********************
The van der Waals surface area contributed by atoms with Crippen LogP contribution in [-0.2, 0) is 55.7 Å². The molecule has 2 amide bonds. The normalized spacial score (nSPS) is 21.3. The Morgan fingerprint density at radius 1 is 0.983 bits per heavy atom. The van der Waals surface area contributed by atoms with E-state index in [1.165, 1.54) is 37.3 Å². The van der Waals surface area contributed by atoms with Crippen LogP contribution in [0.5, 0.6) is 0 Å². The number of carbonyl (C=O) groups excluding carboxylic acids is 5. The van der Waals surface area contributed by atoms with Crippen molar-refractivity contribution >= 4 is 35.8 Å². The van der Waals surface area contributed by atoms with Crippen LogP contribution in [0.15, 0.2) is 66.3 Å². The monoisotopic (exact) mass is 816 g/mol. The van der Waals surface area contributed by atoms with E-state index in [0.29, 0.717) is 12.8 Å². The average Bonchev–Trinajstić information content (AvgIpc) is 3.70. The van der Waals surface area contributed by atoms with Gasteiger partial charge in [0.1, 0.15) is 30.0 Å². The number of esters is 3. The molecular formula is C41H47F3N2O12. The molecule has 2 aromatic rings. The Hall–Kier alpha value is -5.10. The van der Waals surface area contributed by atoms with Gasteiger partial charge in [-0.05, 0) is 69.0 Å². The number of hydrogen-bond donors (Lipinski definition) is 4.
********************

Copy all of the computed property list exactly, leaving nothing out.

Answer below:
The van der Waals surface area contributed by atoms with Crippen LogP contribution in [-0.2, 0) is 55.7 Å². The molecule has 2 amide bonds. The normalized spacial score (nSPS) is 21.3. The Morgan fingerprint density at radius 1 is 0.983 bits per heavy atom. The van der Waals surface area contributed by atoms with E-state index in [1.165, 1.54) is 37.3 Å². The van der Waals surface area contributed by atoms with Crippen LogP contribution in [0.5, 0.6) is 0 Å². The number of carbonyl (C=O) groups excluding carboxylic acids is 5. The van der Waals surface area contributed by atoms with Crippen molar-refractivity contribution >= 4 is 35.8 Å². The van der Waals surface area contributed by atoms with Crippen LogP contribution in [0.15, 0.2) is 66.3 Å². The monoisotopic (exact) mass is 816 g/mol. The van der Waals surface area contributed by atoms with E-state index in [0.29, 0.717) is 12.8 Å². The average Bonchev–Trinajstić information content (AvgIpc) is 3.70. The van der Waals surface area contributed by atoms with Gasteiger partial charge in [0.1, 0.15) is 30.0 Å². The number of esters is 3. The molecular formula is C41H47F3N2O12. The molecule has 2 aromatic rings. The Hall–Kier alpha value is -5.10. The van der Waals surface area contributed by atoms with Gasteiger partial charge in [-0.05, 0) is 69.0 Å². The number of hydrogen-bond donors (Lipinski definition) is 4.